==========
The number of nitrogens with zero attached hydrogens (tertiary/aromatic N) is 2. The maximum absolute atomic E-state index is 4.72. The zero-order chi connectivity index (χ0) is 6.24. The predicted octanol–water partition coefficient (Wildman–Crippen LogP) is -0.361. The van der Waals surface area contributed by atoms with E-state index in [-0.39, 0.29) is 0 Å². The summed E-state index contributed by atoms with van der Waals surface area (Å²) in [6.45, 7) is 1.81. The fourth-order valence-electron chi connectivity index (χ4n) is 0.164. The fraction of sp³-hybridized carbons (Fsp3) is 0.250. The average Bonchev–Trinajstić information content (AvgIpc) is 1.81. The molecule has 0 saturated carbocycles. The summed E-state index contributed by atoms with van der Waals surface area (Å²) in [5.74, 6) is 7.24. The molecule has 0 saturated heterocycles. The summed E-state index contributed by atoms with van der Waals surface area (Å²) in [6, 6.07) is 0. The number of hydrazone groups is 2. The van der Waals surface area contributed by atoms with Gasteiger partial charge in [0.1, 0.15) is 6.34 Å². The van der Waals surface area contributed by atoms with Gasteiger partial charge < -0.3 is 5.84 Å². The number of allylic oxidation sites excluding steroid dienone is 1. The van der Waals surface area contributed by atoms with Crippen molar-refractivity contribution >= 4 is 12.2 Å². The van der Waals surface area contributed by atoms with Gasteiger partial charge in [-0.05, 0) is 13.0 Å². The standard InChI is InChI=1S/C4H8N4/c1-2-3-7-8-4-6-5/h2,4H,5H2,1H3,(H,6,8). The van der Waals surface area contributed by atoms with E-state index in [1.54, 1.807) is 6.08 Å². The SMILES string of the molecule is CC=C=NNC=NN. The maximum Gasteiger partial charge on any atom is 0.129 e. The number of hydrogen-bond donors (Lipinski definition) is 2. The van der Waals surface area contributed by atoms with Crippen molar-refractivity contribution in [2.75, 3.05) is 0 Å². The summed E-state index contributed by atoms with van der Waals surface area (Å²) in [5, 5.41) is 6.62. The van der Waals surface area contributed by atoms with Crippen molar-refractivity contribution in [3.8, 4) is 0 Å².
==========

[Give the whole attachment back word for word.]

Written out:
The number of nitrogens with zero attached hydrogens (tertiary/aromatic N) is 2. The maximum absolute atomic E-state index is 4.72. The zero-order chi connectivity index (χ0) is 6.24. The predicted octanol–water partition coefficient (Wildman–Crippen LogP) is -0.361. The van der Waals surface area contributed by atoms with E-state index in [-0.39, 0.29) is 0 Å². The summed E-state index contributed by atoms with van der Waals surface area (Å²) in [6.45, 7) is 1.81. The fourth-order valence-electron chi connectivity index (χ4n) is 0.164. The fraction of sp³-hybridized carbons (Fsp3) is 0.250. The average Bonchev–Trinajstić information content (AvgIpc) is 1.81. The molecule has 0 saturated carbocycles. The summed E-state index contributed by atoms with van der Waals surface area (Å²) in [5.74, 6) is 7.24. The molecule has 0 saturated heterocycles. The summed E-state index contributed by atoms with van der Waals surface area (Å²) in [6, 6.07) is 0. The number of hydrazone groups is 2. The van der Waals surface area contributed by atoms with Gasteiger partial charge in [0.1, 0.15) is 6.34 Å². The van der Waals surface area contributed by atoms with Gasteiger partial charge < -0.3 is 5.84 Å². The number of allylic oxidation sites excluding steroid dienone is 1. The van der Waals surface area contributed by atoms with Crippen molar-refractivity contribution >= 4 is 12.2 Å². The van der Waals surface area contributed by atoms with Gasteiger partial charge in [-0.05, 0) is 13.0 Å². The standard InChI is InChI=1S/C4H8N4/c1-2-3-7-8-4-6-5/h2,4H,5H2,1H3,(H,6,8). The van der Waals surface area contributed by atoms with E-state index in [1.54, 1.807) is 6.08 Å². The SMILES string of the molecule is CC=C=NNC=NN. The maximum Gasteiger partial charge on any atom is 0.129 e. The number of hydrogen-bond donors (Lipinski definition) is 2. The van der Waals surface area contributed by atoms with Crippen molar-refractivity contribution in [2.75, 3.05) is 0 Å². The summed E-state index contributed by atoms with van der Waals surface area (Å²) in [5, 5.41) is 6.62. The van der Waals surface area contributed by atoms with Crippen molar-refractivity contribution in [3.8, 4) is 0 Å².